Setting goals is easy.
It’s the breaking bad habits and staying disciplined part that usually gets in our way.
How hard is it to get back on track with your financial goals once you’ve slipped? Relax, it’s pretty easy and you are the one in control, so don’t beat yourself up. Below is a blueprint for tackling the most common challenges that keep people from truly succeeding with their financial goals.
Overuse your credit card?
- Take some time to review your accounts to understand where your money is being spent.
- You may also want to take your credit cards out of your wallet, and only use cash or debit cards going forward.
- Create a plan to tackle debt and make a commitment to yourself that you won’t fall into the same patterns going forward.
Spend more than you make?
- The first step to tackling this problem is to create a budget. The Financial Best Life Starter Set always offers Budget Worksheets & Templates.
- Use it to review how your income compares to your fixed monthly bills (such as rent, insurance, cell phone) and your variable spending (such as gas, eating out, entertainment). Is there anything left to save? How can you cut back?
- Start by cutting the expenses that require the least amount of change to your lifestyle. For example, call a few car insurance companies to make sure you’re getting the best rate, or call your cell phone provider (Or, you can get BillCutterz to do it for you) to see if you’re paying for more data than you need. As you find ways to reduce your monthly expenses, set up an automatic transfer to your savings account so you aren’t tempted to spend the extra money.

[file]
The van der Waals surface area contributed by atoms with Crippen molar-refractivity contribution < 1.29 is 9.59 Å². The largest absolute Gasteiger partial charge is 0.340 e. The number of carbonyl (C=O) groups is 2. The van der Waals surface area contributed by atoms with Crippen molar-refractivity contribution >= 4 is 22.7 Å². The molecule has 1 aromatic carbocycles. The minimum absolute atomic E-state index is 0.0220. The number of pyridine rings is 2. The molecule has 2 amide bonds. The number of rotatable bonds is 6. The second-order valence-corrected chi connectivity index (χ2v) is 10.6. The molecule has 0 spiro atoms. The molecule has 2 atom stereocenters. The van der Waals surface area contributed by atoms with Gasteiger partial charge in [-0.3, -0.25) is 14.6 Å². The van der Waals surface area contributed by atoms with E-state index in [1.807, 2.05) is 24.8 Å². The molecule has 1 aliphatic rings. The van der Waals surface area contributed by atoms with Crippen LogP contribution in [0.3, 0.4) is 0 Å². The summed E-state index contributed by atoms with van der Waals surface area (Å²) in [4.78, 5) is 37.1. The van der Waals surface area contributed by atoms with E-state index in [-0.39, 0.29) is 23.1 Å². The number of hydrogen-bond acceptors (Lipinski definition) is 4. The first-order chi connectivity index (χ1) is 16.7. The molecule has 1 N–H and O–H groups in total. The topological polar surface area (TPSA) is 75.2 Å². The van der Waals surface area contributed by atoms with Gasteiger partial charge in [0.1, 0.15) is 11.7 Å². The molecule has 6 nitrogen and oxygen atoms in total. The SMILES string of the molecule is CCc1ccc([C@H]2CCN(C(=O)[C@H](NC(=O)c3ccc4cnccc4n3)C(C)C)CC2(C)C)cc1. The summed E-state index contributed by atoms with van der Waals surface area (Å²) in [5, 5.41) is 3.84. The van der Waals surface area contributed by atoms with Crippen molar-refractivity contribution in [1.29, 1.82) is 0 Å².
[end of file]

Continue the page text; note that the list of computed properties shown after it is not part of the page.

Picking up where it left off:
Unable to really save?
- Commit to avoiding new debt
- Set up automatic transfers to your savings account or use these “save the change apps” that effortlessly save for you
- Consider earning more by taking on a side hustle (see here, here, here and here for all the inspo you need)
- Track your budget, debt, and savings manually with the spreadsheets and tools available in the Financial Best Life Starter Set.
Whatever you need help with: budgeting, paying off debt, or tracking your earnings the Financial Best Life Starter Set ($10) has a worksheet to help you prep and plan. Use code “BFF” at checkout for 50% off.
Hopefully, will help you put together an action plan to make achieving your financial goals a reality. The steps above are how I’ve been able to pay off $8,000 in 90 days, buy a home at age 26, and save to leave my full time job.
The point is, if I can do it, so can you.
*Jordann Brown contributed to this post.